A month after that, the serving chief minister of Gujarat, Anandiben Patel, had to resign. The movement had mobilised Dalits across the country and even forced the Prime Minister to come out and criticise the cow vigilantes.

Says Mevani, "Una showed that we may have a progressive Constitution, but we have a lot of people with regressive mindsets. I decided not only to expose the discrimination in the society but also the so-called 'Gujarat Model' of Modi."

From an Ahmedabad-based journalist to civil rights activist to an MLA and now as a nationally recognised Dalit leader, Mevani has travelled a long distance in a short time. Now, invoking his election symbol, a sewing machine, he says, "I often used to say in my speeches that while the BJP has divided society, my job as an MLA would be sewing it up. My job is also to sew youth alliances across the country to take on the fascist forces."

The BJP may have won Gujarat in the recent Assembly elections, but Mevani believes the party is rattled by the victory of leaders such as himself. "Dalits never mattered to Modi when he was the chief minister of Gujarat as we form a small minority. We were like a tail for the BJP, but the elections in the state have showed that this tail can turn into a noose around its neck, not just there but across the country."

Mevani seems to be enjoying his newfound fame, or notoriety, as some would call it. Only recently, cases were filed against him in Maharashtra for alleged incitement of violence following the Bhima-Koregaon caste riots. "I was nowhere in the picture, yet they filed cases against me. It shows that they are scared of me. They don't like the fact that I am an established Dalit leader now."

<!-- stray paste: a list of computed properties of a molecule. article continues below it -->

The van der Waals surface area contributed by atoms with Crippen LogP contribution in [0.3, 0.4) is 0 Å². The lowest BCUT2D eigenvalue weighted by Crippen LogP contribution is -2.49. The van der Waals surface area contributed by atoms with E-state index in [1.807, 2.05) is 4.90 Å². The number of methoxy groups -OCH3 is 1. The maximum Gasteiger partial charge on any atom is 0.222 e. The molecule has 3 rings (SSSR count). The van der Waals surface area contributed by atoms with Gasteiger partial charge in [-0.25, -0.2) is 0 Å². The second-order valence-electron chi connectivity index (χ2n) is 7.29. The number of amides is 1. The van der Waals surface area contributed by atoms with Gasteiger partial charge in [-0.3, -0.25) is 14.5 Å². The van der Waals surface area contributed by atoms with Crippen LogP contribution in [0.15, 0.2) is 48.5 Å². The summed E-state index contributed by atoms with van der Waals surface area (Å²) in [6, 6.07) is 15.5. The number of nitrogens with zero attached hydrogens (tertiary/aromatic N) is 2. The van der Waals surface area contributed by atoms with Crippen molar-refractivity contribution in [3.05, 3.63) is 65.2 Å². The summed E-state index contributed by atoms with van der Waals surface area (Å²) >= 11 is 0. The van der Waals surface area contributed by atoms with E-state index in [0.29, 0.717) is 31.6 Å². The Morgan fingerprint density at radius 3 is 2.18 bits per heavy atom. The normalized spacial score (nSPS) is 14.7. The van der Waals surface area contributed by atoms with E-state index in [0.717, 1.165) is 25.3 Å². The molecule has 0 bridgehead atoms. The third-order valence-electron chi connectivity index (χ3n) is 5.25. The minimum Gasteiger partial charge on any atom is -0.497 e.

What about the allegation that he is backed by the Congress and is fighting on their behalf? For the first time he sounds miffed. He starts rattling off the names of leaders who had campaigned for him for the Vadgam Assembly seat in Gujarat's Banaskantha district. "Communist Party of India (Marxist-Leninist) MLA from Bihar, Sudama Prasad, was there, Swaraj India's Yogendra Yadav, Aam Aadmi Party activists and an alliance of 28 Dalit organisations campaigned for me. The list goes on. Singling out Congress doesn't make any sense. Anyway, it doesn't bother me."

But the sitting Congress MLA didn't contest the seat. "That was the Congress party's decision. Not mine," comes his prompt reply.

He is in a hurry, so we are jumping topics now. Mevani, Alpesh Thakore and Hardik Patel had burst onto the Gujarat scene almost at the same time. What now? With the electoral heat subsided, Mevani says all of them have chosen different paths, though they could come together on issues of common concern at any point. That's a stance he has maintained since long before the Gujarat elections.

And life as an MLA? Mevani will soon be back in his constituency, but he promises to fulfill all his promises of attending seminars, rallies and fighting the battles of the marginalised. For his constituency he has, it seems, drawn up plans already. "I will take care of it with the intention of making it a model of development for the country." Also, keeping in mind the tide in the affairs, he says he plans to form an organisation that can work in all parts of the state. But as to whether it will be a political party or a social organisation, he won't disclose. "I have a lot of things to do," he says.

For now, as someone who ideologically leans Left, he vows to "keep up the pressure" on the BJP and the Right-wing Hindutva organisations. "They will keep talking about gau mutra, gau mata, ghar wapsi and love jihad and creating fake enemies. But we have to keep talking about communal peace, unity, jobs and justice."

Opinion